Television broadcasters are suing to block an attempt by the Federal Communications Commission to crack down on media consolidation.
The lawsuit by the National Association of Broadcasters claims that the agency’s new policy is “arbitrary and capricious” and an abuse of power. The suit, filed with the U.S. Court of Appeals for the D.C. Circuit, also claims that the FCC failed to follow proper rule-making procedure.
Under the FCC Media Bureau’s policy, which was first issued in March, the agency will scrutinize any deals between TV stations that share a single advertising staff or other resources — such as news helicopters. Later in the month, the FCC enacted broader rules against “joint sales agreements.”
Democratic FCC officials argue that major TV companies around the country are colluding to undermine the agency’s media-ownership caps.
The FCC bars any company from owning more than one of the top four TV stations in a market. By selling ads for multiple stations, companies have been able to dodge the FCC’s ownership cap while effectively controlling several stations, according to FCC Chairman Tom Wheeler.
The goal of the TV ownership cap is to ensure that viewers have access to a diverse range of views in the media and that no single corporation is able to dominate the flow of information.
Republicans and broadcasters warn that the FCC’s actions will force small TV stations off the air. They argue that sharing resources helps stations save costs and focus more on covering news important to their local communities.
CORRECTION: This post has been updated to reflect that the lawsuit is over the Media Bureau’s policy guidance as opposed to the new rules on joint sales deals.
What We're Following See More »
The House has completed it's business for 2016 by passing a spending bill which will keep the government funded through April 28. The final vote tally was 326-96. The bill's standing in the Senate is a bit tenuous at the moment, as a trio of Democratic Senators have pledged to block the bill unless coal miners get a permanent extension on retirement and health benefits. The government runs out of money on Friday night.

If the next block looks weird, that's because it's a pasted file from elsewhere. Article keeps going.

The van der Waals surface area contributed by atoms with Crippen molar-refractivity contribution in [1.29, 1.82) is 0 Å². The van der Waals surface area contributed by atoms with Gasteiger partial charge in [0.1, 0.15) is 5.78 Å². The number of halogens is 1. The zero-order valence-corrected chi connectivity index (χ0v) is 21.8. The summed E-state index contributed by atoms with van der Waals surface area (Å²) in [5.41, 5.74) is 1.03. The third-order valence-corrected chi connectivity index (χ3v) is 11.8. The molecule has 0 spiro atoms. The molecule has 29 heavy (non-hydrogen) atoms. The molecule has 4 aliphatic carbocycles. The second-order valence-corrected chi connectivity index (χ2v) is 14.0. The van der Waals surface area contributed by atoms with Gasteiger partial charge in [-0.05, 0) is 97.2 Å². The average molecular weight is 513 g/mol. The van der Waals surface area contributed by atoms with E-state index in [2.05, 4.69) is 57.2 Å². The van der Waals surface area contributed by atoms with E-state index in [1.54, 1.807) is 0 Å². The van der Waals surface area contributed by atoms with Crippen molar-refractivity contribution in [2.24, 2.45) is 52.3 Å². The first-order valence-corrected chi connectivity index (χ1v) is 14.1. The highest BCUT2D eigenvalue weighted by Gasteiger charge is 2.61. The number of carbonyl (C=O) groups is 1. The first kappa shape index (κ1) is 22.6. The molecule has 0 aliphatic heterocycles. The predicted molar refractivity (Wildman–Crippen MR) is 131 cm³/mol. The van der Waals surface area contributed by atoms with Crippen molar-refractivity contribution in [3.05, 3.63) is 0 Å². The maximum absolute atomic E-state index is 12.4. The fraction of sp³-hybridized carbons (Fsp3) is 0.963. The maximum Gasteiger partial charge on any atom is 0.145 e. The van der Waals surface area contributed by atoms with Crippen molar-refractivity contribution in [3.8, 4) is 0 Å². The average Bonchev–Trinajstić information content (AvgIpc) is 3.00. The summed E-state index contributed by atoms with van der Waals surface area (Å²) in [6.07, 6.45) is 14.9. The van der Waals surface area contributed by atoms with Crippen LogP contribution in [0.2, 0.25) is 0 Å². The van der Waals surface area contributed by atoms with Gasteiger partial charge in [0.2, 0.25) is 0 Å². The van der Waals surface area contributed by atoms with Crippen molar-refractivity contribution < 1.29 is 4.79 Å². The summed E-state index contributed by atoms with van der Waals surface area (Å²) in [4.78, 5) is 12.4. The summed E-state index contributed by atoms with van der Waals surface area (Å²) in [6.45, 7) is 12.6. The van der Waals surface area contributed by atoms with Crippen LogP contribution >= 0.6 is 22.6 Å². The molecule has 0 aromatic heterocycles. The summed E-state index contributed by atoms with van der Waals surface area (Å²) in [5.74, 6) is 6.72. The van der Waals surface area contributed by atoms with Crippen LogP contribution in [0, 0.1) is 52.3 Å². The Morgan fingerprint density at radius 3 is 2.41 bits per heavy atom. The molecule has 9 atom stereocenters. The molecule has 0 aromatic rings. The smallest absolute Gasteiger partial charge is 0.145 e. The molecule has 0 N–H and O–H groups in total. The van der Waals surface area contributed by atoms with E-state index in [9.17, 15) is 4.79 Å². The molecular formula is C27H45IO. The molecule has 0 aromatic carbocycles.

The Senate passed the National Defense Authorization Act today, sending the $618 billion measure to President Obama. The president vetoed the defense authorization bill a year ago, but both houses could override his disapproval this time around.
"President-elect Donald Trump railed against the Trans-Pacific Partnership on his way to winning the White House and has vowed immediately to withdraw the U.S. from the 12-nation accord. Several of his cabinet picks and other early nominees to top posts, however, have endorsed or spoken favorably about the trade pact, including Iowa Gov. Terry Branstad, announced Wednesday as Mr. Trump’s pick for ambassador to China, and retired Marine Gen. James Mattis, Mr. Trump’s pick to head the Department of Defense."